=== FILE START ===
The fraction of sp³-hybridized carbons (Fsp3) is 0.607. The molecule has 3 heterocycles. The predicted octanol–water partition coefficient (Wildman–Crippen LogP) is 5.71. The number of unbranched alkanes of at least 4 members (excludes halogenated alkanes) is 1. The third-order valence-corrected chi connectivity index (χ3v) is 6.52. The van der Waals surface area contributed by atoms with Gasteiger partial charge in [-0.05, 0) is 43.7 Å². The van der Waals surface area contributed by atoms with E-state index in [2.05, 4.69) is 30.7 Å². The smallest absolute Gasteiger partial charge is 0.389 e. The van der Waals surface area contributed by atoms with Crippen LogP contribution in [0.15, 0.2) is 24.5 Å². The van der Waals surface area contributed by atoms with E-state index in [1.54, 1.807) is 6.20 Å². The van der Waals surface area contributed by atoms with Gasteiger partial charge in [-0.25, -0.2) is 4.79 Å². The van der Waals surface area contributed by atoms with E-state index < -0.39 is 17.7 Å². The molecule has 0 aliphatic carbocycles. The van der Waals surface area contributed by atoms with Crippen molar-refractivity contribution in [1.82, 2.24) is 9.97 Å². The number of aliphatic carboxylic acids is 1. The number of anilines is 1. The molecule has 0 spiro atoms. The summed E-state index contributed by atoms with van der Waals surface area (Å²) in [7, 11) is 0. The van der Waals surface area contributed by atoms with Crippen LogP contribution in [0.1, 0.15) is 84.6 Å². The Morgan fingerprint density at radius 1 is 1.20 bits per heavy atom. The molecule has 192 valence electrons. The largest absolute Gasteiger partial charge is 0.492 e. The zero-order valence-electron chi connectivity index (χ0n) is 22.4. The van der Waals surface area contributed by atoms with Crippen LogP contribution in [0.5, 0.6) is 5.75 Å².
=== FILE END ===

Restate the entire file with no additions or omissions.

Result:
The fraction of sp³-hybridized carbons (Fsp3) is 0.607. The molecule has 3 heterocycles. The predicted octanol–water partition coefficient (Wildman–Crippen LogP) is 5.71. The number of unbranched alkanes of at least 4 members (excludes halogenated alkanes) is 1. The third-order valence-corrected chi connectivity index (χ3v) is 6.52. The van der Waals surface area contributed by atoms with Gasteiger partial charge in [-0.05, 0) is 43.7 Å². The van der Waals surface area contributed by atoms with E-state index in [2.05, 4.69) is 30.7 Å². The smallest absolute Gasteiger partial charge is 0.389 e. The van der Waals surface area contributed by atoms with Crippen LogP contribution in [0.15, 0.2) is 24.5 Å². The van der Waals surface area contributed by atoms with E-state index in [1.54, 1.807) is 6.20 Å². The van der Waals surface area contributed by atoms with Gasteiger partial charge in [-0.25, -0.2) is 4.79 Å². The van der Waals surface area contributed by atoms with E-state index < -0.39 is 17.7 Å². The molecule has 0 aliphatic carbocycles. The van der Waals surface area contributed by atoms with Crippen molar-refractivity contribution in [1.82, 2.24) is 9.97 Å². The number of aliphatic carboxylic acids is 1. The number of anilines is 1. The molecule has 0 spiro atoms. The summed E-state index contributed by atoms with van der Waals surface area (Å²) in [7, 11) is 0. The van der Waals surface area contributed by atoms with Crippen LogP contribution in [0.1, 0.15) is 84.6 Å². The Morgan fingerprint density at radius 1 is 1.20 bits per heavy atom. The molecule has 192 valence electrons. The largest absolute Gasteiger partial charge is 0.492 e. The zero-order valence-electron chi connectivity index (χ0n) is 22.4. The van der Waals surface area contributed by atoms with Crippen LogP contribution in [0.5, 0.6) is 5.75 Å².